First it was Sony and Microsoft who witnessed a major decline in console game sales, now the Game retail chain has been placed into voluntary administration with up to 500 people set to be laid off across Australia.
The Company that was placed into voluntary administration has 92 stores in Australia is believed to have lost access to funding from either banks or their UK parent Company who earlier this year was facing a similar fate before it was rescued by investment firm Opcapita.
Customers who have ordered and prepaid for games face losing their money claim administrators PricewaterhouseCoopers (PwC), who said that GAME will continue to trade on an “as close to business as usual” basis while PwC gets a “clearer understanding of the current state of the business”.
In Australia the Game operation is owned by TGW Pty Limited a NSW based Company, Managing Director, Paul Yardley, is refusing to comment on the failure. Recently Sony Australia was forced to cut PS3 prices in an effort to stimulate sales. Last week Sony Consumer Products and Services division suffered an operating loss of US $2.8bn for the full year ended March 2012.
Sales were down 18.5 percent to US $38.2 billion. Sony’s price reduction of the PlayStation 3 and lower sales of the PlayStation 2 was a major contributor to the divisions downturn.
Sony was not alone in reporting a downturn in gaming consoles, Microsoft’s Xbox division reported disappointing results, recording a 16 percent drop in revenue, to $1.62 billion. The unit also reported a $229 million operating loss, versus a $210 million profit a year ago.
Just 1.4 million Xbox consoles were sold, down 48 percent from a year ago.
At Sony hardware and software sales were down across the board compared to last year, with Sony selling 13.9 million PlayStation 3 units compared to 14.3 million the previous year.
PSP hardware sales were down from 8 million to 6.8 million and PlayStation 2 console sales dropped from 6.4 million to 4.1 million.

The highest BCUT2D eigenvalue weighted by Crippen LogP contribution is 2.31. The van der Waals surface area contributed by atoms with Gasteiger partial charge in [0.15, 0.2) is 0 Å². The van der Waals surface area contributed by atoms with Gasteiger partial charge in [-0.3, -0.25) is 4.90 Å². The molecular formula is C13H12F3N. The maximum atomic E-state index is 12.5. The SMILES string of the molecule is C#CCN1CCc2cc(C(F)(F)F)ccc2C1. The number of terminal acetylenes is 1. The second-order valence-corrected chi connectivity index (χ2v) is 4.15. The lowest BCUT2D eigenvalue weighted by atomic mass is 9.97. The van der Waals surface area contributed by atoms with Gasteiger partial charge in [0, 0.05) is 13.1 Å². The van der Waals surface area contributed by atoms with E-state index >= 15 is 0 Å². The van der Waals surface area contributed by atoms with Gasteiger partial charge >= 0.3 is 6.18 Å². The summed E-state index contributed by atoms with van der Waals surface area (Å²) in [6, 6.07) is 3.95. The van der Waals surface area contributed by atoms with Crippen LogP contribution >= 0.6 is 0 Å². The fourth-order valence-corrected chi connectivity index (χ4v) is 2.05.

PwC said that Game stores would remain open “at this stage” and continue to have the same opening hours as before but it could not provide any assurances on whether customers’ game pre-orders would be fulfilled. It was, however, “intending on honouring” certain pre-orders placed on the Diablo III and Max Payne 3 games, both of which are due to be released in Australia this week.
Fairfax Media said that PwC had put conditions on the use of gift cards, gift vouchers and credit notes, stating that in order to use them a customer had to spend in cash more than what the card was worth. GAME would honour them “on the basis that these can only be used for 25 per cent of the total purchase price,” it said on its website.
“For example if you have a $15 gift card, you are required to spend at least $60 in store or online, in order to redeem the gift card, with the balance of $45 to be paid in cash.”
GAME’s loyalty program had similar conditions placed on it.
“Points can be used for up to 10 per cent of the purchase price of existing products (for example if a game was purchased for $20, this would need 1000 points worth $2 and $18 of cash).”
In a statement, PwC partner Kate Warwick said that PwC was still investigating the cause behind GAME going into administration in Australia but suggested that the impact of the administration of its parent company, an “ambitious” national roll-out, combined with the current “soft” retail environment, all appeared to be key factors.
Warwick said prior to PwC’s appointment in Australia the company’s management had been exploring interest in investing in the GAME business “with a number of parties”. PwC would now look to see, Warwick said, whether this interest could be “harnessed to continue the business or part of it through the voluntary administration process”.
News Online said that the news comes as a shock to many consumers, as this afternoon the company was still advertising out the front of its Sydney city store that it was the last day to pre-order the Diablo III game.
Some customers who pre-ordered the game claimed the company refused to give them their money back when they applied for refunds upon hearing the company had entered voluntary administration.
“I preordered a CE 5-6 months ago and my store (innaloo, WA) apparently is getting no stock at all,” wrote on Facbeook user.
“Thanks for taking my money Game, I can see why you went broke.”
GAME Australia reportedly texted customers today informing them that they will not be stocking Diablo III and anyone who pre-ordered the game will not receive a refund, The Verge reported.